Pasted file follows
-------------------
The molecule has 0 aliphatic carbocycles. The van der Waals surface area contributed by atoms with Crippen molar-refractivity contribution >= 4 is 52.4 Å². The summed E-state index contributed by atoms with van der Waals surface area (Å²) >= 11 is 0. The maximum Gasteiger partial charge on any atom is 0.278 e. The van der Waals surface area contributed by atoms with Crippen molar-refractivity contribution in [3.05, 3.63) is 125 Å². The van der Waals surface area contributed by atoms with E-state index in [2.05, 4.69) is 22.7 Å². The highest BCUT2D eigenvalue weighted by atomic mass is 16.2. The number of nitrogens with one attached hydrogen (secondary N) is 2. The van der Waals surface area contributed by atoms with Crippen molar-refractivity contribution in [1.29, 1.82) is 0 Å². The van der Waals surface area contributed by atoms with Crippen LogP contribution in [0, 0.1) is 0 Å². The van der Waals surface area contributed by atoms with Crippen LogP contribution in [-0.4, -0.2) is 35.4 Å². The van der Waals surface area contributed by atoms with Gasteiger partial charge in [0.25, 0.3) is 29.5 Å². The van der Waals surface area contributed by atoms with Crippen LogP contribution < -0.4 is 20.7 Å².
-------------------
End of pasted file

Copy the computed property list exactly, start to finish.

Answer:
The molecule has 0 aliphatic carbocycles. The van der Waals surface area contributed by atoms with Crippen molar-refractivity contribution >= 4 is 52.4 Å². The summed E-state index contributed by atoms with van der Waals surface area (Å²) >= 11 is 0. The maximum Gasteiger partial charge on any atom is 0.278 e. The van der Waals surface area contributed by atoms with Crippen molar-refractivity contribution in [3.05, 3.63) is 125 Å². The van der Waals surface area contributed by atoms with E-state index in [2.05, 4.69) is 22.7 Å². The highest BCUT2D eigenvalue weighted by atomic mass is 16.2. The number of nitrogens with one attached hydrogen (secondary N) is 2. The van der Waals surface area contributed by atoms with Crippen molar-refractivity contribution in [1.29, 1.82) is 0 Å². The van der Waals surface area contributed by atoms with Crippen LogP contribution in [0, 0.1) is 0 Å². The van der Waals surface area contributed by atoms with Crippen LogP contribution in [-0.4, -0.2) is 35.4 Å². The van der Waals surface area contributed by atoms with Gasteiger partial charge in [0.25, 0.3) is 29.5 Å². The van der Waals surface area contributed by atoms with Crippen LogP contribution < -0.4 is 20.7 Å².